Geopolitics, Nationalism and Dual Citizenship
Excerpt: Geopolitics is central to STRATFOR’s methodology, providing the framework upon which we study the world. The foundation of geopolitics in our time is the study of the nation-state, and fundamental to this is the question of the relationship of the individual to the nation-state. Changes in the relationship of the individual to the nation and to the state are fundamental issues in geopolitics, and thus worth discussing. Many issues affect this complex relationship, notable among them the increasing global trend of multiple citizenship. This is obviously linked to the question of immigration, but it also raises a deeper question, namely, what is the meaning of citizenship in the 21st century? It is difficult to make sense of the international system without making sense of the nation-state. The concept is complicated by a reality that includes multinational states like Belgium, where national identity plays a significant role, and Russia or China, where it can be both significant and at times violent. In looking at the nation-state, the idea of nation is more complex, and perhaps more interesting, than that of state. The idea of nation is not always clear. At root, a nation is a group of people who share a fate, and with that fate, an identity. Nations can be consciously created, as the United States was. Nations can exist for hundreds or thousands of years, as seen in parts of Europe or Asia. However long a nation exists and whatever its origins, a nation is founded on what I’ve called elsewhere “love of one’s own,” a unique relationship with the community in which an individual is born or to which he chose to come. That affinity is the foundation of a nation. If that dissolves, the nation dissolves, something that has happened on numerous occasions in history. If a nation disappears, the international system begins to behave differently. And if nations in general lose their identity and cohesion, massive shifts might take place. Some might say it would be for better and others for worse. It is sufficient to note here that either way would make a profound difference. The state is much clearer: It is the political directorate of the nation. How the leaders are selected and how they govern varies widely. The relationship of the state to the nation also varies widely. All nations do not have states. Some are occupied by other nation-states. Some are divided between multiple states. Some are part of an entity that governs many nations. And some are communities that have developed systems of government that do not involve states, although this is increasingly rare.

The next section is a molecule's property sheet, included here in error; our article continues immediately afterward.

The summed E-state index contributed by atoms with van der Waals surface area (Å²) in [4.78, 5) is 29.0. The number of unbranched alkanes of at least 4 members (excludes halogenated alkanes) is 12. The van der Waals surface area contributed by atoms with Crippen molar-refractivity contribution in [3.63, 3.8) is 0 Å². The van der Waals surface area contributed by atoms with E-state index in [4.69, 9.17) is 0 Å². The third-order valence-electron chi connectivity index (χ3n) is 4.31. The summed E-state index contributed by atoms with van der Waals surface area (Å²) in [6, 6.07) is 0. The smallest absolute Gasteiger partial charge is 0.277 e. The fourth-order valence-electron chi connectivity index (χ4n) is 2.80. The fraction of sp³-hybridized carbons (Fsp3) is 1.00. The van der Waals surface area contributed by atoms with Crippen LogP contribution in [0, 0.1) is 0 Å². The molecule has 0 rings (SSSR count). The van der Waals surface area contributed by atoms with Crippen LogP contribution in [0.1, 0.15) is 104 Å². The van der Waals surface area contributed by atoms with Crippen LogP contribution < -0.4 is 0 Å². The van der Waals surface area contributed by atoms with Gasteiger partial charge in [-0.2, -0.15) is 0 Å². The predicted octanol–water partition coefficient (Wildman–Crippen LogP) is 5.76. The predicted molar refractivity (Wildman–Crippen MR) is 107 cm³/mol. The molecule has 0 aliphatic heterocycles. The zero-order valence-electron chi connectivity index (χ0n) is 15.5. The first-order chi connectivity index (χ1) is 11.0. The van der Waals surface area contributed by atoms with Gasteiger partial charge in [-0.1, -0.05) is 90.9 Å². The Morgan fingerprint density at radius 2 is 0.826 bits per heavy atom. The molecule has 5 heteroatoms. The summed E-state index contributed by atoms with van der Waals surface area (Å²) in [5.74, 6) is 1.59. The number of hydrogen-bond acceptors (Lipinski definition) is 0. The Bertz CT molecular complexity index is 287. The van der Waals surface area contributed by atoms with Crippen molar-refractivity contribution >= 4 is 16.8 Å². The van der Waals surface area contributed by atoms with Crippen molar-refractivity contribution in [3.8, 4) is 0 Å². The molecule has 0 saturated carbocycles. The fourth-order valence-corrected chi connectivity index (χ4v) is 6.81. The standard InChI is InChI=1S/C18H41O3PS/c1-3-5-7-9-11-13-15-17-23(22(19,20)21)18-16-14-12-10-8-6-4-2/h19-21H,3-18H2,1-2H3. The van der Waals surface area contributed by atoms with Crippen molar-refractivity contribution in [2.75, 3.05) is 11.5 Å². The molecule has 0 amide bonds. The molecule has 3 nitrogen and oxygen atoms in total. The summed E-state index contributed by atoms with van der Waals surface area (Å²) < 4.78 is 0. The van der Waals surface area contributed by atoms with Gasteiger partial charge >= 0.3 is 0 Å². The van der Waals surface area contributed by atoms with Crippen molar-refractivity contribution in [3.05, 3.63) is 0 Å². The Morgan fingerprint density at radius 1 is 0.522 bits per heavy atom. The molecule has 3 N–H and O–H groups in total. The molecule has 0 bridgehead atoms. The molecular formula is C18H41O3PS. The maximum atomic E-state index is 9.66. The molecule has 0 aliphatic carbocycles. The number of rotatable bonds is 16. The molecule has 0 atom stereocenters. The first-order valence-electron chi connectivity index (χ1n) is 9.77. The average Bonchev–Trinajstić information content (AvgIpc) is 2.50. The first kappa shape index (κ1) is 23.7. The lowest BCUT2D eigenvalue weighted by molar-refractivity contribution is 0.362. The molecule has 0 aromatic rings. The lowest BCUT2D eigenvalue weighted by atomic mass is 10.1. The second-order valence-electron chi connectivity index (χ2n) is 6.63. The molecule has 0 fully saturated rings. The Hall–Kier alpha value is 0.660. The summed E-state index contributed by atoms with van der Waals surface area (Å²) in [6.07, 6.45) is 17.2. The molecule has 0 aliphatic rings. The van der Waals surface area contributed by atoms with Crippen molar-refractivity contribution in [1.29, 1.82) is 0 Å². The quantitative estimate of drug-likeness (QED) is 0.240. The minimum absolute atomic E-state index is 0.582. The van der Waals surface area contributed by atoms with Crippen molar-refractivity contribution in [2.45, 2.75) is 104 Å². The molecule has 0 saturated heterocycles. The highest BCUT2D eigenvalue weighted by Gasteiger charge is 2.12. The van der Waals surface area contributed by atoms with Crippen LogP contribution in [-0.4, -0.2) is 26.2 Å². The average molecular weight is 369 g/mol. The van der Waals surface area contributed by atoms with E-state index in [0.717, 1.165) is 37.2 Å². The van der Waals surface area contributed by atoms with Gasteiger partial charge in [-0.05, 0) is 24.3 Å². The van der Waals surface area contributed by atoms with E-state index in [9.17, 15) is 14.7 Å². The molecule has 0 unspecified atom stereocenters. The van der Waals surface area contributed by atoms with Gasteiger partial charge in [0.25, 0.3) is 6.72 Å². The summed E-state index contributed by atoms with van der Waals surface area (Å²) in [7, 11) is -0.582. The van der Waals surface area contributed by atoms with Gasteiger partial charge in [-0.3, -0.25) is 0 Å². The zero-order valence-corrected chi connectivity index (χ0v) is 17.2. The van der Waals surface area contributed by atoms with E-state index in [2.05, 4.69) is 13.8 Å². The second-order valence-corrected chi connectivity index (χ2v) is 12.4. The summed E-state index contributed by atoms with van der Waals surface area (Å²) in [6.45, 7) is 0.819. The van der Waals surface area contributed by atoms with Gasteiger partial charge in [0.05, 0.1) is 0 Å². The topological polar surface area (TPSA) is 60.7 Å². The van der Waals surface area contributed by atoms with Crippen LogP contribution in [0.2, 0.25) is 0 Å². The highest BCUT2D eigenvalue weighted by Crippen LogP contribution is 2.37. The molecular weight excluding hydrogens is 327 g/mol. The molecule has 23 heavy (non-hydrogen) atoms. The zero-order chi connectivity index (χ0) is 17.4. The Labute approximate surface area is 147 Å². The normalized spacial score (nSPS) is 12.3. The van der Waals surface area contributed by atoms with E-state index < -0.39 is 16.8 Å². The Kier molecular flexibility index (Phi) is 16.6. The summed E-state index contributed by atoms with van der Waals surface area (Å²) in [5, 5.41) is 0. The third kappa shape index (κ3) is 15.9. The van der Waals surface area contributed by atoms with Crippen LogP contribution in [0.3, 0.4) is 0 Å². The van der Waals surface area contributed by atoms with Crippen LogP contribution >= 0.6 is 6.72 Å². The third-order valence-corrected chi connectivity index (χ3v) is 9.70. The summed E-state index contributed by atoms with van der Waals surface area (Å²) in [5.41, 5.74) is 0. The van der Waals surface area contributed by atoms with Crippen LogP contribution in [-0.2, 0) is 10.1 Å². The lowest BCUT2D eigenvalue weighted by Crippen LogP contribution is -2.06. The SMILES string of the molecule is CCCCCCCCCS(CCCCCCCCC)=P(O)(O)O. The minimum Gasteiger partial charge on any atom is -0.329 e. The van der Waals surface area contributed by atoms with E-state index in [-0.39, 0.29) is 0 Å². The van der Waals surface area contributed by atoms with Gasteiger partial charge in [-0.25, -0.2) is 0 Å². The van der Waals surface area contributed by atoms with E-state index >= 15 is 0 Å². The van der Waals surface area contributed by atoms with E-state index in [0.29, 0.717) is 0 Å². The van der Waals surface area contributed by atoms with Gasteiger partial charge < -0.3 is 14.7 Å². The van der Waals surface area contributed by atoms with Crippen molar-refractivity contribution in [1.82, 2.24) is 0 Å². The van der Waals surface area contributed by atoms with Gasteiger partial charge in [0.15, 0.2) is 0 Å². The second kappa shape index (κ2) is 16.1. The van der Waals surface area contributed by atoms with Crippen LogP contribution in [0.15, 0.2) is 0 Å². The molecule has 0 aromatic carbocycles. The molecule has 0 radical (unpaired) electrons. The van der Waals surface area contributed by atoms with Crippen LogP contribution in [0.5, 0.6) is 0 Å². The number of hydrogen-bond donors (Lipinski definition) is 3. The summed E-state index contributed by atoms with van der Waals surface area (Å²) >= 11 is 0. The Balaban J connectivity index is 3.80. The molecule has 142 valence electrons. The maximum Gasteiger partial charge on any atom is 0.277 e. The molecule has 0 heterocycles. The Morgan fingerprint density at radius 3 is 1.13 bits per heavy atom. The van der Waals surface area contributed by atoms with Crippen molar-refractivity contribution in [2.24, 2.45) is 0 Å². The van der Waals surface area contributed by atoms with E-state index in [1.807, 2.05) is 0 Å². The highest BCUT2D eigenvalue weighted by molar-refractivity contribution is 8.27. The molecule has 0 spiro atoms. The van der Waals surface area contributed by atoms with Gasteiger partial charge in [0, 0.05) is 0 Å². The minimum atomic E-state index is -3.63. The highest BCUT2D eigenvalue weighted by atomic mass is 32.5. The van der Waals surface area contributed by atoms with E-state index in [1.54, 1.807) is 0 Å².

Indonesian Muslim murders, slices up wife with kitchen knife because of her nagging
Didn’t get the memo. Excerpt: "Good women are obedient. They guard their unseen parts because God has guarded them. As for those from whom you fear disobedience, admonish them and send them to beds apart and beat them." -- Qur'an 4:34. And what if the beating doesn't work? Yaya Sujana found a solution. People will say, of course, that this has nothing to do with Islam, and that men murder and dismember their wives in all cultures, and that is true. But a culture that considers that the supreme god has ordered men to beat disobedient women has created a culture of violence that can lead all too easily to this kind of thing.
Pat Condell on Ground Zero mosque: "Is it possible to be astonished, but not surprised?"
I’m surprised this Brit is still alive.
Who is Barack Obama?
Excerpt: The comparison to Reagan may give Obama cheer, but it is not really apt. For even in Reagan's darkest days when, according to Gallup, six out of 10 Americans reported that they did not like the job he was doing, an astounding six in 10 nevertheless said they liked the man himself. He was, of course, phenomenally charming, authentic and schooled at countless soundstages in appearing that way. Just as important, the public had faith in the consistency of his principles, agree or not. This was the Reagan Paradox and it helped lift his presidency. No one is accusing Obama of being likable. He is not unlikable, but he lacks Reagan's (or Bill Clinton's) warmth. What's more, his career has been brief. He led no movement, was spokesman for no ideology and campaigned like a Nike sneaker -- change instead of swoosh. He seems distant. No Irish jokes from him. For the average voter, he casts no shadow. Reagan, by contrast, had been around forever. He was not defined solely by gauzy campaign ads but by countless speeches, two contentious and highly controversial terms as California governor, and a previous race for the presidency. There was never a question about who Reagan was and what he stood for. Not so Obama. About all he shares with Reagan at this point are low ratings. What has come to be called the Obama Paradox is not a paradox at all. Voters lack faith in him making the right economic decisions because, as far as they're concerned, he hasn't. He went for health-care reform, not jobs. He supported the public option, then he didn't. He's been cold to Israel's Binyamin Netanyahu and then all over him like a cheap suit. Americans know Obama is smart. But we still don't know him. Before Americans can give him credit for what he's done, they have to know who he is. We're waiting.